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Protecting Culture Or Fishing
In Troubled Waters?

By Prasanna Ratnayake

06 July, 2007

“What a Life, What a Time, What a Country!”

An email arrives from my friend Sathyajith Maitipe. He has just received instructions from the Censorship Board to remove the sexual scenes from his film, even if he expects to get an Adults Only certificate. This is no surprise; similar demands have been made of other filmmakers: Ashoka Handagama (Aksharaya / Letter from the Fire) and Prasanna Vithanage (Purahada Kaluwara / Darkness of the Full Moon) in the past. In this small response to Sathyajith’s situation I shall not write about film criticism or censorship, but I do want to share some of my first reactions.

I saw Bora Diya Pokuna (Scent of the Lotus Pond) at a private preview at the Russian Culture Centre in Colombo. There are many levels at which one can read this film, particularly in the context of modern Sri Lankan cinema. Using the style and forms of the great Buddhist Jathaka narratives, Maitipe addresses issues such as the economic crisis, poverty, gender discrimination, desire and sexual politics — all crucial to the current state of our society. For me, these reincarnations of Jathaka-style stories give us many insights into contemporary society and it is incomprehensible to me that the cultural authorities should want to prevent us engaging with them.

The Sri Lankan Public Performance Board operates under the Ministry of Defence. Their brief is to keep an eye on anything they considered might damage Culture or interfere with National Security. It strikes me as ironically amusing that this authority thinks it can protect national culture and security by banning several sex scenes from a film. Whose culture are they trying to protect? Who’s security? The fantasy that the Public Performance Board is protecting us from insidious influences by banning the creative contribution of an astute filmmaker reveals the macabre contradictions that are destroying our country. With the enormous damage to human beings and to culture in Sri Lanka unfolding daily, the two orders of destruction somehow do not compute.

Last month in Geneva the Human Rights Council expressed its concern about the internal displacement of 300,000 people in the past 18 months and the thousands of abductions, extrajudicial killings and the general humanitarian crisis in Sri Lanka. The chairman of the Presidential Committee on Disappearances says: Last six months 430 killings, 2120 Abductions and disappearances. And last week members of the UN Security Council equated the crucial tragedy in Sri Lanka with those in Darfur, Iraq, Afghanistan and Somalia.

The sheer weight of these seemingly endless disasters has encouraged widespread amnesia in the country itself, compounded by the difficulty of determining what is real and what myth is in the highly charged militarised, sectarian and bigoted atmosphere.

Protecting Culture? Is this banning of sex scenes not a distortion of what is essentially a political not a cultural problem? It is a political question because it is a question of how political power controls culture. But there is also a cultural question— about our relationship with the present political power structure.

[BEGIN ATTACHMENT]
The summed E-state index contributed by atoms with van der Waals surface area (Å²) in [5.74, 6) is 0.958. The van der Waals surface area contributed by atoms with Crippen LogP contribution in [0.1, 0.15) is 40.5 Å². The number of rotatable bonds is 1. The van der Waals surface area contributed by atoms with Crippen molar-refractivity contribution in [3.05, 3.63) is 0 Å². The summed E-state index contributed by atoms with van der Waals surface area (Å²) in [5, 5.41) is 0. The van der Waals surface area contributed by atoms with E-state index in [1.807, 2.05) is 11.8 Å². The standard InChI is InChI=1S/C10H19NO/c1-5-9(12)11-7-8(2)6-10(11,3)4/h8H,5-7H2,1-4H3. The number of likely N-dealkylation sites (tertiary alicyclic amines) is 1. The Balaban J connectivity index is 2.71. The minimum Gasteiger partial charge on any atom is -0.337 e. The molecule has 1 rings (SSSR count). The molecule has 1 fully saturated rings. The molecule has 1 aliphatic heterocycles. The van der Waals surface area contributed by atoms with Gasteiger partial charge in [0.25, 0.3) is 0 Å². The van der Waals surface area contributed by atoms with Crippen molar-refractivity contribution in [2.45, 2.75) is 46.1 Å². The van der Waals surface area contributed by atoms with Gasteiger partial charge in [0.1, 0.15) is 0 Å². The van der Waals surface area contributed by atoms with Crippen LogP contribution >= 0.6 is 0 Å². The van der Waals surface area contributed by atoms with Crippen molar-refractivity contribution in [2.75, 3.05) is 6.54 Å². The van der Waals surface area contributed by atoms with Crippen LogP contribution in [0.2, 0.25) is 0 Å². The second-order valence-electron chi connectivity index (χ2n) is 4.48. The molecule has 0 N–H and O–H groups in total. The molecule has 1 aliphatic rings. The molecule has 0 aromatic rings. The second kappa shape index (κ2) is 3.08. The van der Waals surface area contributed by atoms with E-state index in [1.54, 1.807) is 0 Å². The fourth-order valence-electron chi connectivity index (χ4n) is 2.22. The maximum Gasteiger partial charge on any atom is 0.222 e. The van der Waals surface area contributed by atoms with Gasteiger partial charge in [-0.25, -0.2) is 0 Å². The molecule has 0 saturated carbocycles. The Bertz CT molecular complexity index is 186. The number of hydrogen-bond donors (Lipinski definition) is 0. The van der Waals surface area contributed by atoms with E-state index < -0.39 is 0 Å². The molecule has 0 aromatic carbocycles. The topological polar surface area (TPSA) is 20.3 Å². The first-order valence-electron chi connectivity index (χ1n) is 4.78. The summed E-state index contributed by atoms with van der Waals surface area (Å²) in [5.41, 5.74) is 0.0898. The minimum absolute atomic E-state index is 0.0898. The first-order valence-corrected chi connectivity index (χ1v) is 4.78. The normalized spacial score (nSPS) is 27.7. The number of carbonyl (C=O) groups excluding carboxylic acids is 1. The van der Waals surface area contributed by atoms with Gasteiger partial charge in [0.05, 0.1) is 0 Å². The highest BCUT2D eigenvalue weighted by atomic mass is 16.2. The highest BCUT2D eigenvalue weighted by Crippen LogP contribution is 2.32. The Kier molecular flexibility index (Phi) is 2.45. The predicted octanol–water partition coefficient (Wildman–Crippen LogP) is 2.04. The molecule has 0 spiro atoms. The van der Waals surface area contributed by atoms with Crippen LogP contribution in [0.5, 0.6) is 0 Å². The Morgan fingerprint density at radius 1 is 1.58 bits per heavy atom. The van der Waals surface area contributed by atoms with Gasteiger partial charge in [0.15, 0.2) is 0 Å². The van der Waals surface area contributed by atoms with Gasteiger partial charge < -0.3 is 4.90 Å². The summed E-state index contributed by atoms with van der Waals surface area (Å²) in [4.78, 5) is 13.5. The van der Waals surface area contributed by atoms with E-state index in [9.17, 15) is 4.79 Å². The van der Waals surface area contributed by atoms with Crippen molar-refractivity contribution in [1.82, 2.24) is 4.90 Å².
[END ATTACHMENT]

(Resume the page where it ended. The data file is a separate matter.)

Sexuality can hardly be considered absent from Sri Lankan culture! Our ancient literature, religious texts and rituals, folk customs and cultures, art, music and dance, all are deeply imbued with sexual references and representations. Sexuality has always been essential to our culture; in fact, much of our classical erotic literature was written by Buddhist monks. As an institution, the traditional Buddhist temple has long had its internal and external sexual politics. The State too has sexual politics: a good example being the glorification of the frescoes at Sigiriya with their overtly sexual and secular representations of ample maidens serving their earthly lords. However, this note is not about the history of our erotic culture.

As mentioned earlier in the UN and other statistics; displacements, disappearances, abductions, assassinations, round-ups, raids and rapes — none, apparently, threats to National Security — are entirely acceptable in Sri Lanka under the category of Patriotism. We are assured, however, that the government is sincerely and relentlessly engaged in liberating us from all insecurities, so we should be grateful to them that they include sex amongst the insidious enemies from which we must be protected!

A last observation: over the past two months more than 100 unidentified, mutilated, decapitated and burned bodies have been found in Colombo and the surrounding region. Abductions take place in full daylight, often in the High Security zones protected by the government. These phenomena, however, are clearly far less dangerous than glimpses of intimacy between lovers in a couple serious works of cinema.

This oppressive and pernicious contradiction has historical precedents: the Nazis famously burned tens of thousands of books to protect German Culture; the State in Chile, Argentina, Uruguay and Brazil eliminated the intellectual class in the period of the Generals; similar slaughters occurred closer to home in China and Cambodia. As books are no longer the main means of circulating modern culture, the attack is now on cinema. We are forced, or at least inclined to conclude that the methods of fascism have not changed greatly since the last century.

July 2007


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